Some Grumps

Aargh. . . my list of advice that annoys me.

In this new year I’m telling other people their resolution should be to give better advice 😀

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“Start your colour choice by picking out a favourite print from your existing closet”

But I haven’t got any prints in my closet.

I’m a patchworker and I have a huge stash of print fabrics. But they are nearly all one-colour prints. Patchwork advice also often tells you to start your colour planning from a multi-colour print. But it’s not something I like to do.

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“Choose your size by measuring a favourite fitted RTW jacket”

But if I could buy a fitted RTW jacket that didn’t make me look like a freak I wouldn’t need to be doing this.

And with my high round back and short waist, using RTW neckline and waistline as reference points for length measurements is a very bad idea.

Well, I suppose at least that’s a good clue that someone who says this is unlikely to give the sort of fitting advice that I need.

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“Every woman looks good in . . .”
“Every woman should have a . . .”

It’s difficult to understand how people who say this become style advisors, as they obviously don’t really look at people, and aren’t interested in people as individuals.

Well at least it’s a good cue not to take their advice.

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Why are so many people who make sewing videos so badly dressed. . .

Partly it’s the universal black, which is truly flattering on only a minority of people, and even worse in harsh lighting. Very few TV presenters wear it.

I know of 3 fitting videos now where the person giving fitting advice is wearing badly fitting clothes herself.

And the wrong styles for their body shape. I won’t say more or you might recognise who I was being unkind about ! But there are several people who give marvellous sewing advice but I wouldn’t turn to them for colour or styling guidance.

Of course it isn’t true about all videos, but a surprisingly large proportion.

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Why do some independent pattern companies show their patterns so badly

I’m happy to promote independent pattern designers. But some of them give such poor information about their products, they don’t deserve to succeed.

As an example : I recently looked for a pattern with a shirt-style sleeve placket. Some of the companies have photos so small you can’t even tell if the style has a cuff (and I’m looking on a desk-top, not a small screen). Or the garment is in a strongly patterned print and there’s no line diagram, so again you can’t clearly see the style. Or there’s no back view, so you can’t tell if a cuff is open or closed. Or there is a line diagram with a back view but it’s so tiny or of such poor quality that you can’t see the type of placket opening. I’m not going to choose a pattern if I can’t tell what its style elements are.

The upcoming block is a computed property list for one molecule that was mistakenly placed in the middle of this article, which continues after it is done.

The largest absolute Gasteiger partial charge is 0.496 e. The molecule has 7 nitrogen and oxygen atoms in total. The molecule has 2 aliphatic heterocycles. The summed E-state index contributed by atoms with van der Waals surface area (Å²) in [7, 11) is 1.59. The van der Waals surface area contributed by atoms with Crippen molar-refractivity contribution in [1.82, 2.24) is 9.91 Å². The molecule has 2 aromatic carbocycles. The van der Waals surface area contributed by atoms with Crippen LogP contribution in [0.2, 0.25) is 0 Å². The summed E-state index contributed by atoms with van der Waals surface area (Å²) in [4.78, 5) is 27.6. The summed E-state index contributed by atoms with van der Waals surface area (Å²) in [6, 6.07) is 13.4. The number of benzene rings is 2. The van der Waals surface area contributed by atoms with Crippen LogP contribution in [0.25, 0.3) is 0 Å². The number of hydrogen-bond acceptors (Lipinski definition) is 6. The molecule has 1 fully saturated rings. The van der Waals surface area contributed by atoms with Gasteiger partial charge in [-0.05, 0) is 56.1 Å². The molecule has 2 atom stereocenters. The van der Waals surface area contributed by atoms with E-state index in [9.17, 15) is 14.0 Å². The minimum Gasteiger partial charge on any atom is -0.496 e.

Also the information about size can be very limited. Small to Large – what does that mean ? (Extra Large for the Japanese has 38 inch hip. . .) Sizes 4 – 24 : well, are those Big4 pattern sizes or US RTW sizes. Not very helpful.

It’s sad, but if pattern designers don’t take the trouble to tell us about their products, they can’t expect us to buy them.

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Lists of must-have tools for beginners

Why oh why those daunting lists in beginners’ books, of 100s of tools you must have before you ever begin. It’s a wonder anyone ever gets past that stage. I’ve been sewing for over 60 years and I still haven’t got all of them.

You can improvise many tools. Though beware cheap thread and pins. Use new sewing machine needles. And a quality fine tipped seam ripper really does help with near disasters !

LDT2011 at Pattern Review has devised an entertaining sewer’s version of the ‘Keep Calm’ poster.


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Difficult books for beginners

It’s surprising how many books for beginners are much too difficult. And few books for beginners are aware that people have different learning styles. Some like to watch, some like to see, some like to read, some like to share in a class, some need to do it themselves. Some like to be fully guided, some want to find out for themselves. Some like to take tiny fool-proof steps. Some like to jump in the middle and merrily make mistakes. Brief written instructions with no pictures really don’t meet many learner needs.

And how many beginners books have not been properly checked or tested. They contain small errors or gaps so the inexperienced don’t know what to do for the best. Thorough testing of what you think is the final product, on real beginners not sewing friends, is essential. I think it’s irresponsible to claim a book is for beginners without doing this. Learning to sew is quite difficult enough – many new skills needed to make even the simplest item. Understanding patterns and fabrics, fit, cutting, marking, sewing, pressing – it’s amazing we ever get confident about it all. In fact the only two sewing books that have got me in a real rage have been books for beginners. It’s sad to give beginners a confusing or even a bad experience.

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Grand claims for fit

I’m a trusting soul. When people say their pattern making instructions tell you how to draft a successful personal pattern for your body, I used to believe them. But I’ve learned a lot in the past few years. Including that no pattern drafting system (or the software based on them) can allow for all possible body shape combinations. And if they try they can get horribly complicated.

Of course people are enthusiastic about the fitting schemes they’ve devised. But please do admit there are some people it doesn’t work for, instead of claiming it works for everyone. I hate to think of all the grief I’ve spent on picking myself up off the floor when yet another fitting method doesn’t work for me and I’ve taken it for granted it’s me that’s done something wrong. . .